Baked meteorites yield clues to planetary atmospheres
The gases released from meteorite samples heated in a high-temperature furnace can tell scientists about the initial composition of the atmospheres of rocky exoplanets.
In a novel laboratory investigation of the initial atmospheres of Earth-like rocky planets, researchers at UC Santa Cruz heated pristine meteorite samples in a high-temperature furnace and analyzed the gases released.
Their results, published April 15 in Nature Astronomy, suggest that the initial atmospheres of terrestrial planets may differ significantly from many of the common assumptions used in theoretical models of planetary atmospheres.
“This information will be important when we start being able to observe exoplanet atmospheres with new telescopes and advanced instrumentation,” said first author Maggie Thompson, a graduate student in astronomy and astrophysics at UC Santa Cruz.
The early atmospheres of rocky planets are thought to form mostly from gases released from the surface of the planet as a result of the intense heating during the accretion of planetary building blocks and later volcanic activity early in the planet’s development.
“When the building blocks of a planet are coming together, the material is heated and gases are produced, and if the planet is large enough the gases will be retained as an atmosphere,” explained coauthor Myriam Telus, assistant professor of Earth and planetary sciences at UC Santa Cruz. “We’re trying to simulate in the laboratory this very early process when a planet’s atmosphere is forming so we can put some experimental constraints on that story.”
The researchers analyzed three meteorites of a type known as CM-type carbonaceous chondrites, which have a composition considered representative of the material from which the sun and planets formed.
“These meteorites are left over materials from the building blocks that went into forming the planets in our solar system,” Thompson said. “Chondrites are different from other types of meteorites in that they didn’t get hot enough to melt, so they have held onto some of the more primitive components that can tell us about the composition of the solar system around the time of planet formation.”
Working with materials scientists in the physics department, the researchers set up a furnace connected to a mass spectrometer and a vacuum system. As the meteorite samples were heated to 1200 degrees Celsius, the system analyzed the volatile gases produced from the minerals in the sample. Water vapor was the dominant gas, with significant amounts of carbon monoxide and carbon dioxide, and smaller amounts of hydrogen and hydrogen sulfide gases also released.
"We're taking rocks that are older than the Earth and subjecting them to conditions they have never experienced before to see what happens," said co-author Laura Schaefer, an assistant professor of geological sciences at Stanford University's School of Earth, Energy & Environmental Sciences (Stanford Earth). "These experiments will help improve the models and our understanding of the early atmospheres of the Earth and other rocky planets."
According to Telus, models of planetary atmospheres often assume solar abundances—that is, a composition similar to the sun and therefore dominated by hydrogen and helium.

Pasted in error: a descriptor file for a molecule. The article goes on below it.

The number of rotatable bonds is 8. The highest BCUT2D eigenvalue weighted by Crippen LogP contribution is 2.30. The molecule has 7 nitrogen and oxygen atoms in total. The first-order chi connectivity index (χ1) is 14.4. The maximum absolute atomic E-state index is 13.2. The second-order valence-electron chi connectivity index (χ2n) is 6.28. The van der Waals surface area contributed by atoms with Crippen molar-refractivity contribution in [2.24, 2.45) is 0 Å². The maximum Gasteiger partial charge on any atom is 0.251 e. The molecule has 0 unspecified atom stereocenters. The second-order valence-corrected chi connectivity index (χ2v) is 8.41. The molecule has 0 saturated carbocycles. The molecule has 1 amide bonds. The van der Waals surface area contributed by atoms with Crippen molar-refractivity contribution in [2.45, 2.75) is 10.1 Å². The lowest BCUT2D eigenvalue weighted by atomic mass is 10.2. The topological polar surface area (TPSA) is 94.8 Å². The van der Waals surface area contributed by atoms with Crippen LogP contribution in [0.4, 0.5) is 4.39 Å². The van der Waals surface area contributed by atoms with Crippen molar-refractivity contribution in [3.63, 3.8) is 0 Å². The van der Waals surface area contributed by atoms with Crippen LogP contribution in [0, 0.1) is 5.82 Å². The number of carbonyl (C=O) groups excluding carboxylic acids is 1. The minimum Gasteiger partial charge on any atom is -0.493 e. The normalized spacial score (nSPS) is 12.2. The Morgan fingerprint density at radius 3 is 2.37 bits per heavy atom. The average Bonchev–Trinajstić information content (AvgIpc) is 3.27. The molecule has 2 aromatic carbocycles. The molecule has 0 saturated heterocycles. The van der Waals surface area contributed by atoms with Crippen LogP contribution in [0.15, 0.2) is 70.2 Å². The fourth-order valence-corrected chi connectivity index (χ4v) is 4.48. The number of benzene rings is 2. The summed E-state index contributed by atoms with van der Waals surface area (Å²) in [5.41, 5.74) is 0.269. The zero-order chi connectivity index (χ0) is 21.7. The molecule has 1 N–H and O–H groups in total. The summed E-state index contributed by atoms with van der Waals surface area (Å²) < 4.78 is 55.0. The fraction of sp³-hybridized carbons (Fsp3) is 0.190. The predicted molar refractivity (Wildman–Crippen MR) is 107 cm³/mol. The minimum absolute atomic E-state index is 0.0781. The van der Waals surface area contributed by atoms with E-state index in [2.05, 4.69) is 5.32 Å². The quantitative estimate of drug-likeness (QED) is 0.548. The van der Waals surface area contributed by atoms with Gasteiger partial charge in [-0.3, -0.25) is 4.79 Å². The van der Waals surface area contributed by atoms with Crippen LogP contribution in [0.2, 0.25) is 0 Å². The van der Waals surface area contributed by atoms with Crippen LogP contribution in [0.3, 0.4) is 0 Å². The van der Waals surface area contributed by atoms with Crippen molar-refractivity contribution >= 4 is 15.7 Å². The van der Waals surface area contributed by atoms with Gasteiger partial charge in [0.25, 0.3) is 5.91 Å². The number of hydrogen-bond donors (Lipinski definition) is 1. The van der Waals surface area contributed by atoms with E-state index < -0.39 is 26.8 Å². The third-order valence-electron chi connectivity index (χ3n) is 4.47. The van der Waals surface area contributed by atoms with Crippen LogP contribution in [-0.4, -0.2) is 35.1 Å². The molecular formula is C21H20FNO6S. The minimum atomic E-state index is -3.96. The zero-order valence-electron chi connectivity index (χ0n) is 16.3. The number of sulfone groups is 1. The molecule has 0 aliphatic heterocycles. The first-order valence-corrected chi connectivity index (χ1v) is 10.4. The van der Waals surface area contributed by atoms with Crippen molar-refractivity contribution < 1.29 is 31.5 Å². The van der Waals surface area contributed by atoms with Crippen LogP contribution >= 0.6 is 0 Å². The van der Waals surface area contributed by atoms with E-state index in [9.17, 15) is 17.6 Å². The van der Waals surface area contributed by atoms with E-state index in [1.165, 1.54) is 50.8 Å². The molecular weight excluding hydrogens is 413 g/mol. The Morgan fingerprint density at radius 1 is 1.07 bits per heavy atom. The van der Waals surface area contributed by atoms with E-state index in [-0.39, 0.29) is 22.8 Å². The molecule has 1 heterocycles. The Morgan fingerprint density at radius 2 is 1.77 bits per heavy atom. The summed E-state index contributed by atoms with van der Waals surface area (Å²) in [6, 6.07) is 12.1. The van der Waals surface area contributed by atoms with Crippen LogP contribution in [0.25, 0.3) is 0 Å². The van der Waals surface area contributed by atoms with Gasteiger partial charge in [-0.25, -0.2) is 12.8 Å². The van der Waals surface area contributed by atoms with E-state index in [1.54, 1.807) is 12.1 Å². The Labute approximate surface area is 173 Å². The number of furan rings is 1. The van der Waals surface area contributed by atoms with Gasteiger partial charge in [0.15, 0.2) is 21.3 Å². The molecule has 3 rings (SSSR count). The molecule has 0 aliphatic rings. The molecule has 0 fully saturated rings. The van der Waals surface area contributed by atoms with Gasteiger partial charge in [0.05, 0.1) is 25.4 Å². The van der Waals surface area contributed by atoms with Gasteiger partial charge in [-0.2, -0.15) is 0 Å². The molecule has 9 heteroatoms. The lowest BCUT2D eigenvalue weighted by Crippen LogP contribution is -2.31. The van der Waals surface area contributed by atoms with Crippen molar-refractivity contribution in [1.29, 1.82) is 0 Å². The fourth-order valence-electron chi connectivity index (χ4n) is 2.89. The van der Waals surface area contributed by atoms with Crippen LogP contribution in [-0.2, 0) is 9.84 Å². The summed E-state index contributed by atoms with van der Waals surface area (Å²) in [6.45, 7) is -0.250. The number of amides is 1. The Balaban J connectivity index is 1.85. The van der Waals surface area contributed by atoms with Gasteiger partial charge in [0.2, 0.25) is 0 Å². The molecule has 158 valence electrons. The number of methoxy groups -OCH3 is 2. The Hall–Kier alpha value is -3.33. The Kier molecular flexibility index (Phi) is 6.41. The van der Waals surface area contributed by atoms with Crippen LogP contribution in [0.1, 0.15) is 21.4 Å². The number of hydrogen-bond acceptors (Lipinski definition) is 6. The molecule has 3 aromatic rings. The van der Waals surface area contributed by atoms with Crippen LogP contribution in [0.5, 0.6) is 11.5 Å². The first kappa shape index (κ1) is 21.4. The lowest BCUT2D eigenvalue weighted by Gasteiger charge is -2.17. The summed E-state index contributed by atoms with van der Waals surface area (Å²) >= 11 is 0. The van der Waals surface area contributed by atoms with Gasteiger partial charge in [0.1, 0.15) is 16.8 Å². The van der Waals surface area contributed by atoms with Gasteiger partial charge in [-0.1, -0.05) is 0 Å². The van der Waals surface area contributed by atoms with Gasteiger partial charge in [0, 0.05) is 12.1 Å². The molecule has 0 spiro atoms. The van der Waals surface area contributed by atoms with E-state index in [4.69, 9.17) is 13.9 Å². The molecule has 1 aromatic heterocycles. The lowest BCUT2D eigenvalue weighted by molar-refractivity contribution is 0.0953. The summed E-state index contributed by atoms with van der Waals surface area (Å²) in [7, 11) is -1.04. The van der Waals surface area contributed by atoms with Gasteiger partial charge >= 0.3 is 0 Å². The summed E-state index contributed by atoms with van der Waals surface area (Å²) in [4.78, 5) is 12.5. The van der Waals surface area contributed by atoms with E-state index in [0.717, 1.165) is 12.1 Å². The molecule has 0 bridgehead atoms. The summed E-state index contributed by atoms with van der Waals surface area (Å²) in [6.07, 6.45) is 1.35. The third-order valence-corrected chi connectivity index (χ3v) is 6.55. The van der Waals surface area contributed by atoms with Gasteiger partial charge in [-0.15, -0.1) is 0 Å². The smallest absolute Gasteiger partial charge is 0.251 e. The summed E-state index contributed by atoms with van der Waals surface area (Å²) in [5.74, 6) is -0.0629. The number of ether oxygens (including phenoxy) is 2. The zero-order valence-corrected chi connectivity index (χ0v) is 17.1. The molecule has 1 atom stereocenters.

“Based on outgassing from meteorites, however, you would expect water vapor to be the dominant gas, followed by carbon monoxide and carbon dioxide,” she said. “Using solar abundances is fine for large, Jupiter-size planets that acquire their atmospheres from the solar nebula, but smaller planets are thought to get their atmospheres more from outgassing.”
The researchers compared their results with the predictions from chemical equilibrium models based on the composition of the meteorites. “Qualitatively, we get pretty similar results to what the chemical equilibrium models predict should be outgassed, but there are also some differences,” Thompson said. “You need experiments to see what actually happens in practice. We want to do this for a wide variety of meteorites to provide better constraints for the theoretical models of exoplanetary atmospheres.”
Other researchers have done heating experiments with meteorites, but those studies were for other purposes and used different methods. “A lot of people are interested in what happens when meteorites enter Earth’s atmosphere, so those kinds of studies were not done with this framework in mind to understand outgassing,” Thompson said.
The three meteorites analyzed for this study were the Murchison chondrite, which fell in Australia in 1969; Jbilet Winselwan, collected in Western Sahara in 2013; and Aguas Zarcas, which fell in Costa Rica in 2019.
“It may seem arbitrary to use meteorites from our solar system to understand exoplanets around other stars, but studies of other stars are finding that this type of material is actually pretty common around other stars,” Telus noted.
Schaefer is also an assistant professor, by courtesy, of geophysics. The investigation brought together researchers from three departments at UCSC: Astronomy and Astrophysics, Earth and Planetary Sciences, and Physics. In addition to Thompson and Telus, the coauthors of the paper include astrophysicist Jonathan Fortney and physicists Toyanath Joshi and David Lederman at UC Santa Cruz. This research was supported by NASA and the ARCS Foundation.
This story was adapted from a press release originally published by UC Santa Cruz.